Even in Valmiki's Ramayana, Sita is not a docile wife; rather, she is vibrant and articulate. For instance, when Rama is to go into exile for 14 years, Sita insists upon accompanying him, and is furious when he refuses. She declares she is no luxury-loving palace-dweller, rather she looks forward to a life in the thick of nature, and is prepared to endure hardship. She asks him, "Who are you afraid of? Are you so weak that you will not be able to protect me?" Reminding him that she is born of the earth, she says she will walk in front and keep removing the thorns from his path. As we know, Sita won her way, and went into the forest with Rama.
The 'Iravataram', written in Tamil by Kampan in the 12th century AD, is a highly popular version of the Rama-Sita story. In this, Sita's anguish and anger during the fire-ordeal to prove her purity (agnipareeksha) is vividly depicted. As she approaches the fire, the whole world goes into crisis. The fire is scorched by her burning faithfulness, and Agni lifts her, saying to Rama, "Have you abandoned Dharma [the religious way]? Will rain fall, Will the earth still bear its burden Without splitting in two, Or can the universe survive If she becomes enraged? If she utters a curse, Even Brahma on his lotus will die."
Thus Sita is depicted in several versions as a powerful figure, bravely facing harsh circumstances.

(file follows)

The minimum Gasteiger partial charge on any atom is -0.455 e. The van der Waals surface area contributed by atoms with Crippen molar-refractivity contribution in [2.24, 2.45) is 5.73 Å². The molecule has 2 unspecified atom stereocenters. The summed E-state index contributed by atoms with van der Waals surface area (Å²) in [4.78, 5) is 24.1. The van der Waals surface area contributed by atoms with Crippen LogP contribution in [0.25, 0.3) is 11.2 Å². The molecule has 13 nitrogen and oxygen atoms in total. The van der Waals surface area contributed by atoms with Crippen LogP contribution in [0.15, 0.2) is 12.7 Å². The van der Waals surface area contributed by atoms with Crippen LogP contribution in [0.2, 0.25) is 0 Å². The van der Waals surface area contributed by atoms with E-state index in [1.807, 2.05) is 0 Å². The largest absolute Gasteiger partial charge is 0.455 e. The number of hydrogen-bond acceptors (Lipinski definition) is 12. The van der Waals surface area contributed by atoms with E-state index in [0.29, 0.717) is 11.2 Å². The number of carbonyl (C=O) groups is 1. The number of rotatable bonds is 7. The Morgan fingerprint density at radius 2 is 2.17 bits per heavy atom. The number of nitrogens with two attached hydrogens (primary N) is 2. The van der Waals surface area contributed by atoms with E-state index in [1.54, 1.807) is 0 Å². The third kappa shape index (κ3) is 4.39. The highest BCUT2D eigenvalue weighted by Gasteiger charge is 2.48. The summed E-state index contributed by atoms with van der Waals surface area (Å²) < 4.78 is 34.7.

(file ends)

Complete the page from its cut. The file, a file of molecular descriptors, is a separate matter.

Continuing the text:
Mallika Sarabhai's creative interpretation of the Ramayana, a dance-drama called 'Sita's Daughters', shows Sita as a strong woman caught in a difficult situation because of her weak-willed husband. In this, Sita describes Rama as "the delicate prince who needed my support in coping with life in the forest; the weak man who had to gather an army to fight his battles; a chauvinist who needed proof of his wife's virtue; a king who fails in his duty as a husband..."
During the 1950s, Snehlata Reddy penned 'Sita', a play that was performed extensively by radical political activists in south India. Reddy's Sita is shocked when Rama rejects her after the Lanka war. She starts musing over Ravana's caring attitude, in that he never forced himself on her. She wonders whether she did the right thing in rejecting Ravana and preserving herself for Rama. Rama does not seem to understand, respect or care for her in the same way. Embittered, she exclaims, "Remember me not as a goddess of virtue, but as a defenseless woman fighting for her self-respect. History has never recorded the whole truth. They will gloss over my suffering and camouflage their sins with my submissiveness and devotion...I reject you! I reject you as husband, as lover - and I reject you above all as the father of my unborn children!"
In the Valmiki Ramayana, Rama takes Sita back to Ayodhya after the agnipareeksha, but then rejects her after somebody casts aspersions on her fidelity and purity. Sita then goes to the forest to give birth to her children and brings them up there. Later, when Rama asks her to return to the palace, she refuses. She chooses to return to the earth rather than live with Rama - thus avoiding any replay of the pattern of betrayal and abandonment.